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An anachronistic industry at its most dangerous.

Neil Angove | 16.03.2011 22:39 | Climate Chaos | Ecology | Energy Crisis | World

A short article on the practical and ethical failings of the modern nuclear industry provoked by redent events in Japan.

The smokescreens are back up after the latest nuclear catastrophe in Japan. 'Please go home.' 'There's nothing to see.' 'Everything is under control.' I've heard it all before from many different representatives of the nuclear industry back in the late nineties while an anti-nuclear campaigner in Bristol, England. The 'industry' only ever concedes to the mistakes it has to, and even then its dismissive justifications can be chilling.

It makes me think back to a member of the industry from the Ukraine speaking on the Chernobyl disaster, who referred to its long suffering victims as 'necessary statistics in a modern nuclear age'. 'Don't you just care about people?' was the reply from a Belarus based member of the public. But of course the question was rhetorical as it had already been answered by the callousness that had caused its reaction.

A clean, cheap and plentiful source of energy is often the contemporary argument. The excuses change with the ideological fashions of the times. We are dealing with an anachronistic industry long past its sell by date whose continuing existence is justified on cost effective environmental grounds.Nevermind the leakages, meltdowns, mass contaminations and the cancer rates well above average for residents all over the world with homes near nuclear power stations.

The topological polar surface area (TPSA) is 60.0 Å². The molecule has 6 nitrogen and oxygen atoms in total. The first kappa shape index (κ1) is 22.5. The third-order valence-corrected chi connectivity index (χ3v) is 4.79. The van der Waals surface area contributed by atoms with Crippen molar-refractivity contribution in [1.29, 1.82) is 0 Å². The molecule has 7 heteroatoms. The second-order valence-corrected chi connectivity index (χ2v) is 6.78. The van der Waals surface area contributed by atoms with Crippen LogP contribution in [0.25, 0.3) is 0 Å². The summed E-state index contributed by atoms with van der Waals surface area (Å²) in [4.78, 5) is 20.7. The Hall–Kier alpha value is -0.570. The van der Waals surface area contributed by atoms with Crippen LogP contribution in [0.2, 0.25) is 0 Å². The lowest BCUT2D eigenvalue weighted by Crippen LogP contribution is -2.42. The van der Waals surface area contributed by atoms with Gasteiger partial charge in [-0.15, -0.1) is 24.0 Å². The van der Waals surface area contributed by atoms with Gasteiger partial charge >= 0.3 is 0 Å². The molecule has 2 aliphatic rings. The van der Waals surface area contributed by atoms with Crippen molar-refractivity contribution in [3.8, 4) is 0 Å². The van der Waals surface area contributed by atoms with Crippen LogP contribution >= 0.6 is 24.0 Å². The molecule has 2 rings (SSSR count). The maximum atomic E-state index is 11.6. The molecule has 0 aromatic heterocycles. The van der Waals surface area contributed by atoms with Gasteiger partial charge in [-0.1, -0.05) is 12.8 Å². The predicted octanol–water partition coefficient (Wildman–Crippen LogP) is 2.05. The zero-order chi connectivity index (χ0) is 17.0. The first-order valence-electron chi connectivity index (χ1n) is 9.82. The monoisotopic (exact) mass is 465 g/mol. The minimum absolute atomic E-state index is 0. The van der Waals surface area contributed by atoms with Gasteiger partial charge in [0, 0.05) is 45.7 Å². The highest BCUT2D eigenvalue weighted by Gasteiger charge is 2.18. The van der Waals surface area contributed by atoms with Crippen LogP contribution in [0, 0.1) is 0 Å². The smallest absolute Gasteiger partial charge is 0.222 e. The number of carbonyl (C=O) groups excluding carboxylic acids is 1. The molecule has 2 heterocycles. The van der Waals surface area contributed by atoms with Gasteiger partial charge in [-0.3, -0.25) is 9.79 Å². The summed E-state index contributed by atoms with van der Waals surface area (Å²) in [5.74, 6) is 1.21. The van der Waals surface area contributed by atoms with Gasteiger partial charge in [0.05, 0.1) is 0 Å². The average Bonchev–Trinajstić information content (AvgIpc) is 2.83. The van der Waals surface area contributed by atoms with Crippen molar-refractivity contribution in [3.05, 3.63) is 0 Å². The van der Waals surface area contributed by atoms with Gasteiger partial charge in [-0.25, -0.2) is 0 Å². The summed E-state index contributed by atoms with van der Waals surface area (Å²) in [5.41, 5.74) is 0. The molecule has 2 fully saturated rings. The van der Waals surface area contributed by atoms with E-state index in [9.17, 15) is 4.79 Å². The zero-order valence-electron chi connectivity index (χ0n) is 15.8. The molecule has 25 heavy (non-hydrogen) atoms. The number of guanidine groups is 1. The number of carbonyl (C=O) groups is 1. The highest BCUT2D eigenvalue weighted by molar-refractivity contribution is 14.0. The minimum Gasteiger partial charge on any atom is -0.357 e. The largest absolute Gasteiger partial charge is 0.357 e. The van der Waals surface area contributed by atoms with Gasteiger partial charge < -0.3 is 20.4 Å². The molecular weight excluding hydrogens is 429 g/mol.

Have we learnt nothing? From Chernobyl in the Ukraine to Waterford in Connecticut to Fukishima in Japan, as long as we go on pretending that the price of nuclear energy is one worth paying we will continue to disregard the basic human rights of ordinary everyday people. One thing I learnt from my time campaigning against the nuclear industry and its defenders is that they are never more dangerous than when they are doing impressions of human beings.

Of course in bringing our attention back to the present disaster it's not just the stoic, brave and noble Japanese we must spare a thought for. The forces of nature are both precarious and unpredictable. The tsunami that caused the problems with the three reactors in Japan has demonstrated this. There are also potentially more complicated problems arising out of the initial disaster.

The leaked radioactivity could spread further a field to other countries if it hasn't done so already. And if we learn from the lessons of history it has shown that nuclear power itself is both precarious and unpredictable and that we cannot trust the secretive, dishonest and clandestine nuclear industry to be transparent and therefore keep we the public adequately informed.

If we put more finance into researching and developing ways of harnessing energy that avoided the consequences of nuclear energy, and put the people that use it first, we will have taken both a large practical and ethical step towards a cleaner, safer, kinder and more harmonious planet to live on. Yes it might not be as cost efficient and therefore leave us financially poorer. But surely we will be richer in the respect we have for our environment and others.

Neil Angove
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